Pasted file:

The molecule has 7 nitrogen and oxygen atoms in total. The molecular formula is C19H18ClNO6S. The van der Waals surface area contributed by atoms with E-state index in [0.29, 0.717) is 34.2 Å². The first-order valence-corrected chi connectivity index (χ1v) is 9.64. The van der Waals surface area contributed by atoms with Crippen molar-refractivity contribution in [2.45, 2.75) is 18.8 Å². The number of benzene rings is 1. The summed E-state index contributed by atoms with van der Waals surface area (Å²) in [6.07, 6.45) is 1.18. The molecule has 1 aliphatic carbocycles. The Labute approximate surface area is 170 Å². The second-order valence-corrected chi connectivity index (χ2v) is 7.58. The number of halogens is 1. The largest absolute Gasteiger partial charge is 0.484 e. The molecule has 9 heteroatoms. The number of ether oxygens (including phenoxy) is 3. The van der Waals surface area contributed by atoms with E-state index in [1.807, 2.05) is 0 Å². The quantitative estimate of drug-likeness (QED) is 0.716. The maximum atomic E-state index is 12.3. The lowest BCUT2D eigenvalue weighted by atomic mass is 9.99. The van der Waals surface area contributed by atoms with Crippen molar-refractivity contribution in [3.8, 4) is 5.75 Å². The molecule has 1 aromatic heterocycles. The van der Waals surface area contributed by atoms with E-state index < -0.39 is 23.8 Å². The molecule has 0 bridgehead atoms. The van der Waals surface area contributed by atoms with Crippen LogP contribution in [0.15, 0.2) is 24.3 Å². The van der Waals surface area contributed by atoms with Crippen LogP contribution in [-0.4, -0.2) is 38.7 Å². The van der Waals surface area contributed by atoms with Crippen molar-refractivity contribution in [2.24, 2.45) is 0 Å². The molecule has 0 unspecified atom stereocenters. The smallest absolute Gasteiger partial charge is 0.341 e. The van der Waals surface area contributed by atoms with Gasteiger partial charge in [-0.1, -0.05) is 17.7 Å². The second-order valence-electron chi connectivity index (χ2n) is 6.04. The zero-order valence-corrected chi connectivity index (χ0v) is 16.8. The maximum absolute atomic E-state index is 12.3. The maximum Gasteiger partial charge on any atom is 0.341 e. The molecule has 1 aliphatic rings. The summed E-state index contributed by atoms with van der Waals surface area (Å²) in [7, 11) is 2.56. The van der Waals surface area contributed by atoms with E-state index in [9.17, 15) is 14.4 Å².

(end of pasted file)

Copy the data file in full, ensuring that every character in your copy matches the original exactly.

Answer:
The molecule has 7 nitrogen and oxygen atoms in total. The molecular formula is C19H18ClNO6S. The van der Waals surface area contributed by atoms with E-state index in [0.29, 0.717) is 34.2 Å². The first-order valence-corrected chi connectivity index (χ1v) is 9.64. The van der Waals surface area contributed by atoms with Crippen molar-refractivity contribution in [2.45, 2.75) is 18.8 Å². The number of benzene rings is 1. The summed E-state index contributed by atoms with van der Waals surface area (Å²) in [6.07, 6.45) is 1.18. The molecule has 1 aliphatic carbocycles. The Labute approximate surface area is 170 Å². The second-order valence-corrected chi connectivity index (χ2v) is 7.58. The number of halogens is 1. The largest absolute Gasteiger partial charge is 0.484 e. The molecule has 9 heteroatoms. The number of ether oxygens (including phenoxy) is 3. The van der Waals surface area contributed by atoms with E-state index in [1.807, 2.05) is 0 Å². The quantitative estimate of drug-likeness (QED) is 0.716. The maximum atomic E-state index is 12.3. The lowest BCUT2D eigenvalue weighted by atomic mass is 9.99. The van der Waals surface area contributed by atoms with Crippen molar-refractivity contribution in [3.8, 4) is 5.75 Å². The molecule has 1 aromatic heterocycles. The van der Waals surface area contributed by atoms with E-state index < -0.39 is 23.8 Å². The molecule has 0 bridgehead atoms. The van der Waals surface area contributed by atoms with Crippen LogP contribution in [0.15, 0.2) is 24.3 Å². The van der Waals surface area contributed by atoms with Crippen LogP contribution in [-0.4, -0.2) is 38.7 Å². The van der Waals surface area contributed by atoms with Crippen molar-refractivity contribution in [2.24, 2.45) is 0 Å². The molecule has 0 unspecified atom stereocenters. The smallest absolute Gasteiger partial charge is 0.341 e. The van der Waals surface area contributed by atoms with Gasteiger partial charge in [-0.1, -0.05) is 17.7 Å². The second-order valence-electron chi connectivity index (χ2n) is 6.04. The zero-order valence-corrected chi connectivity index (χ0v) is 16.8. The maximum absolute atomic E-state index is 12.3. The maximum Gasteiger partial charge on any atom is 0.341 e. The molecule has 1 aliphatic rings. The summed E-state index contributed by atoms with van der Waals surface area (Å²) in [7, 11) is 2.56. The van der Waals surface area contributed by atoms with E-state index in [9.17, 15) is 14.4 Å².